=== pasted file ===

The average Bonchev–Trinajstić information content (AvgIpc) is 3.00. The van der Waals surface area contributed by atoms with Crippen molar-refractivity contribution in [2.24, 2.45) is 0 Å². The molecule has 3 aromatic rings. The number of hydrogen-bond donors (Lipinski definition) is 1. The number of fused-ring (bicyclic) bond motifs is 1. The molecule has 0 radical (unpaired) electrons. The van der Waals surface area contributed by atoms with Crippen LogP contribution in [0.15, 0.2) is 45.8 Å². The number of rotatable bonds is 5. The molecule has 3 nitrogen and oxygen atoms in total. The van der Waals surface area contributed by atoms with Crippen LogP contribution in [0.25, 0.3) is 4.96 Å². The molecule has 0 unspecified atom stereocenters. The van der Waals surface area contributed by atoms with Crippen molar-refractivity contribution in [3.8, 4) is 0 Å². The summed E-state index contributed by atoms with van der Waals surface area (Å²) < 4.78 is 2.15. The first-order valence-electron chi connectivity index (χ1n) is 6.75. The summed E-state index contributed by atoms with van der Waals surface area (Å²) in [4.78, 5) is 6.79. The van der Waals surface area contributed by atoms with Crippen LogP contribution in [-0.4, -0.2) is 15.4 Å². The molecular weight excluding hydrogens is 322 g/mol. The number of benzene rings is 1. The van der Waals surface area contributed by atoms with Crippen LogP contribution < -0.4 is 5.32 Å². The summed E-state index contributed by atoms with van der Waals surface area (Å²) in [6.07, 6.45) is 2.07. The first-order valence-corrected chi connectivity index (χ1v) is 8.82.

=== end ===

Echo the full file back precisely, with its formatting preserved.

The average Bonchev–Trinajstić information content (AvgIpc) is 3.00. The van der Waals surface area contributed by atoms with Crippen molar-refractivity contribution in [2.24, 2.45) is 0 Å². The molecule has 3 aromatic rings. The number of hydrogen-bond donors (Lipinski definition) is 1. The number of fused-ring (bicyclic) bond motifs is 1. The molecule has 0 radical (unpaired) electrons. The van der Waals surface area contributed by atoms with Crippen LogP contribution in [0.15, 0.2) is 45.8 Å². The number of rotatable bonds is 5. The molecule has 3 nitrogen and oxygen atoms in total. The van der Waals surface area contributed by atoms with Crippen LogP contribution in [0.25, 0.3) is 4.96 Å². The molecule has 0 unspecified atom stereocenters. The van der Waals surface area contributed by atoms with Crippen molar-refractivity contribution in [3.8, 4) is 0 Å². The summed E-state index contributed by atoms with van der Waals surface area (Å²) < 4.78 is 2.15. The first-order valence-electron chi connectivity index (χ1n) is 6.75. The summed E-state index contributed by atoms with van der Waals surface area (Å²) in [4.78, 5) is 6.79. The van der Waals surface area contributed by atoms with Crippen LogP contribution in [-0.4, -0.2) is 15.4 Å². The molecular weight excluding hydrogens is 322 g/mol. The number of benzene rings is 1. The van der Waals surface area contributed by atoms with Crippen LogP contribution < -0.4 is 5.32 Å². The summed E-state index contributed by atoms with van der Waals surface area (Å²) in [6.07, 6.45) is 2.07. The first-order valence-corrected chi connectivity index (χ1v) is 8.82.